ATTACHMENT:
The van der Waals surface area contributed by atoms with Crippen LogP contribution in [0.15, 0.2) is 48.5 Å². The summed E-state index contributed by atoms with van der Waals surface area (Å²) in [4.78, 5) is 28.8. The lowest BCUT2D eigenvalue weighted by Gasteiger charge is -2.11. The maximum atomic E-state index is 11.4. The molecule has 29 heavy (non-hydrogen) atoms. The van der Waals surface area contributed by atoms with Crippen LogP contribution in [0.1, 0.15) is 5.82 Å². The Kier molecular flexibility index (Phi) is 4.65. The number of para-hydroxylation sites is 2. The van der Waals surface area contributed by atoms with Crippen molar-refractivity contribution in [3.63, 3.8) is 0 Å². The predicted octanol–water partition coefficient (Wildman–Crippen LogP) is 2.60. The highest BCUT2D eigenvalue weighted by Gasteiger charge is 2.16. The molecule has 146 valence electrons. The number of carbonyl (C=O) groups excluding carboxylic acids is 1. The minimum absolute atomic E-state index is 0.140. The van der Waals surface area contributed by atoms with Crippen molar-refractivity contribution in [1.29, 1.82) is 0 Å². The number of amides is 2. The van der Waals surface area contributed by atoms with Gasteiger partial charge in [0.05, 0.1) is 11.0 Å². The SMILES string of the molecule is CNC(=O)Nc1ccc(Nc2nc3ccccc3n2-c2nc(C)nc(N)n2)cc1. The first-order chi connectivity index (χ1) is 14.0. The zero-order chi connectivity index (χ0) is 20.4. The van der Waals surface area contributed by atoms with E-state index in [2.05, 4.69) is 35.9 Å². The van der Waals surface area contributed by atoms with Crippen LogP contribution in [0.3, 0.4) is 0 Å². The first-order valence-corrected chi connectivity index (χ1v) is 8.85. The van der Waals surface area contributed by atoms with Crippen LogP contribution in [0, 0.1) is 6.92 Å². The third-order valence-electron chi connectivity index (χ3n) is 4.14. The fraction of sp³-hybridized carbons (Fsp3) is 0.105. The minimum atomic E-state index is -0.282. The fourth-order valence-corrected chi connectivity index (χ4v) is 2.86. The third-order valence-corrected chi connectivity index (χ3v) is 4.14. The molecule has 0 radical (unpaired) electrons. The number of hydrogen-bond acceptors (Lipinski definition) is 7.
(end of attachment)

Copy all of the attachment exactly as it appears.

The van der Waals surface area contributed by atoms with Crippen LogP contribution in [0.15, 0.2) is 48.5 Å². The summed E-state index contributed by atoms with van der Waals surface area (Å²) in [4.78, 5) is 28.8. The lowest BCUT2D eigenvalue weighted by Gasteiger charge is -2.11. The maximum atomic E-state index is 11.4. The molecule has 29 heavy (non-hydrogen) atoms. The van der Waals surface area contributed by atoms with Crippen LogP contribution in [0.1, 0.15) is 5.82 Å². The Kier molecular flexibility index (Phi) is 4.65. The number of para-hydroxylation sites is 2. The van der Waals surface area contributed by atoms with Crippen molar-refractivity contribution in [3.63, 3.8) is 0 Å². The predicted octanol–water partition coefficient (Wildman–Crippen LogP) is 2.60. The highest BCUT2D eigenvalue weighted by Gasteiger charge is 2.16. The molecule has 146 valence electrons. The number of carbonyl (C=O) groups excluding carboxylic acids is 1. The minimum absolute atomic E-state index is 0.140. The van der Waals surface area contributed by atoms with Crippen molar-refractivity contribution in [1.29, 1.82) is 0 Å². The number of amides is 2. The van der Waals surface area contributed by atoms with Gasteiger partial charge in [0.05, 0.1) is 11.0 Å². The SMILES string of the molecule is CNC(=O)Nc1ccc(Nc2nc3ccccc3n2-c2nc(C)nc(N)n2)cc1. The first-order chi connectivity index (χ1) is 14.0. The zero-order chi connectivity index (χ0) is 20.4. The van der Waals surface area contributed by atoms with E-state index in [2.05, 4.69) is 35.9 Å². The van der Waals surface area contributed by atoms with Crippen LogP contribution in [0.3, 0.4) is 0 Å². The first-order valence-corrected chi connectivity index (χ1v) is 8.85. The van der Waals surface area contributed by atoms with Crippen LogP contribution in [0, 0.1) is 6.92 Å². The third-order valence-electron chi connectivity index (χ3n) is 4.14. The fraction of sp³-hybridized carbons (Fsp3) is 0.105. The minimum atomic E-state index is -0.282. The fourth-order valence-corrected chi connectivity index (χ4v) is 2.86. The third-order valence-corrected chi connectivity index (χ3v) is 4.14. The molecule has 0 radical (unpaired) electrons. The number of hydrogen-bond acceptors (Lipinski definition) is 7.